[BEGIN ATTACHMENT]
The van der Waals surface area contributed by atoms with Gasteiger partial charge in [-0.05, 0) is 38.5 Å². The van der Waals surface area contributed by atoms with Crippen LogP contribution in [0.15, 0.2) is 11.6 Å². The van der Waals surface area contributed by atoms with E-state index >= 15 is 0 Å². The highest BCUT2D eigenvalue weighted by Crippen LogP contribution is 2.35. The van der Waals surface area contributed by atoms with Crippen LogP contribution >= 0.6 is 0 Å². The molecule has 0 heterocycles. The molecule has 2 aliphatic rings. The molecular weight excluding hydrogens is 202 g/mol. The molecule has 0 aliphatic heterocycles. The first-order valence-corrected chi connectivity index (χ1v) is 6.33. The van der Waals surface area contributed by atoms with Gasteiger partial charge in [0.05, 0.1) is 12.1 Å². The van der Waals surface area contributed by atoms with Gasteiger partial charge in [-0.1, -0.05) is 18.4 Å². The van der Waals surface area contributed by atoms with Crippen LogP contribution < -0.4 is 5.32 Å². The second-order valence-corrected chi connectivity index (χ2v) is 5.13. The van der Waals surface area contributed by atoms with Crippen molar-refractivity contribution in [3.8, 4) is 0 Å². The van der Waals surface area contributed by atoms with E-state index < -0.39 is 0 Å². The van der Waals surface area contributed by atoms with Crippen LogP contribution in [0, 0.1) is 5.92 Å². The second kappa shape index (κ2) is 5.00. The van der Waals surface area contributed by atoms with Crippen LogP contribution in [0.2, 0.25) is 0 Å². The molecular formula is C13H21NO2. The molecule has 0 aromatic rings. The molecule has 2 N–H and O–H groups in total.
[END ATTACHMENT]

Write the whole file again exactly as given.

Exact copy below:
The van der Waals surface area contributed by atoms with Gasteiger partial charge in [-0.05, 0) is 38.5 Å². The van der Waals surface area contributed by atoms with Crippen LogP contribution in [0.15, 0.2) is 11.6 Å². The van der Waals surface area contributed by atoms with E-state index >= 15 is 0 Å². The highest BCUT2D eigenvalue weighted by Crippen LogP contribution is 2.35. The van der Waals surface area contributed by atoms with Crippen LogP contribution >= 0.6 is 0 Å². The molecule has 0 heterocycles. The molecule has 2 aliphatic rings. The molecular weight excluding hydrogens is 202 g/mol. The molecule has 0 aliphatic heterocycles. The first-order valence-corrected chi connectivity index (χ1v) is 6.33. The van der Waals surface area contributed by atoms with Gasteiger partial charge in [0.05, 0.1) is 12.1 Å². The van der Waals surface area contributed by atoms with Gasteiger partial charge in [-0.1, -0.05) is 18.4 Å². The van der Waals surface area contributed by atoms with Crippen LogP contribution < -0.4 is 5.32 Å². The second-order valence-corrected chi connectivity index (χ2v) is 5.13. The van der Waals surface area contributed by atoms with Crippen molar-refractivity contribution in [3.8, 4) is 0 Å². The van der Waals surface area contributed by atoms with E-state index < -0.39 is 0 Å². The van der Waals surface area contributed by atoms with Crippen LogP contribution in [0, 0.1) is 5.92 Å². The second kappa shape index (κ2) is 5.00. The van der Waals surface area contributed by atoms with Crippen LogP contribution in [0.2, 0.25) is 0 Å². The molecular formula is C13H21NO2. The molecule has 0 aromatic rings. The molecule has 2 N–H and O–H groups in total.